How iStream Took the Infrastructure Risk out of the Equation with the Cloud
iStream's co-founder and CTO, Chellappa Dhanukodi took on the challenge of getting iStream off to a great start by opting for Amazon’s cloud service. The Indian company is now confident of providing users with seamless and highly available video streaming capabilities.
Eric Ernest Dec 17th 2012

The Organization:

A majority of people these days go online to watch videos, be it about news, sports or films or whichever category they want. There are a number of video sites, from the more famous YouTube and Vimeo to a number of other lesser known names that provide a convenient way for users to consume various video clips. Given the rather crowded space in this market, newer companies wishing to get a foothold in this segment need to get it right the first time around.

This is what iStream, a startup company that is moving from being a distributor of video services to being a video destination, is trying to accomplish. Chellappa Dhanukodi, the company's co-founder and CTO, has taken on this tough challenge, with the final goal of making iStream "India's number one premium video destination".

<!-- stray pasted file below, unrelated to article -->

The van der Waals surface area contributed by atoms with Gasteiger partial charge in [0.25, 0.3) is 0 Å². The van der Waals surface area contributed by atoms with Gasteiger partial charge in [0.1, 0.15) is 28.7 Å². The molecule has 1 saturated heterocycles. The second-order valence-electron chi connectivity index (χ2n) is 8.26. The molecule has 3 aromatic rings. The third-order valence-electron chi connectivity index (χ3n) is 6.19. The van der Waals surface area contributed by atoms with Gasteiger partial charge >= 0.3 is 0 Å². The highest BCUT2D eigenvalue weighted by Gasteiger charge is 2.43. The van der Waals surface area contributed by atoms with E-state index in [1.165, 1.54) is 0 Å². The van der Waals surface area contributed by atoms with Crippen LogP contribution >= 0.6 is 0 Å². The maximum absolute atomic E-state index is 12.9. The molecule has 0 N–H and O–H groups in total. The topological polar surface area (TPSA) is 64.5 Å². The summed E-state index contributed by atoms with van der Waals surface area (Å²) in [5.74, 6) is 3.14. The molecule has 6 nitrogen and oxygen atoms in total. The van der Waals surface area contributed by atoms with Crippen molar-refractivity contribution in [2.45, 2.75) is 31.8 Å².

iStream currently provides video content across the news, TV and movie categories online through their website In 2010, iStream grew on to become YouTube's largest content partner in India, registering over a billion video views within a year. 

“iStream began back in 2007 as a video distribution business that aggregated videos from content partners and distributed it to platforms. We didn’t have a destination site and no product that we could call our own,” says Dhanukodi.

The Business Case:

The decision to adopt a front-end video destination model was taken in mid-2011, and consequently, a technology team was hired to accomplish this. As they were already in the same business, iStream was well-aware of the challenges lying ahead. They knew that their first and topmost priority was to “take the infrastructure risk out of the equation”—to do away with the challenges of say maintaining local infrastructure.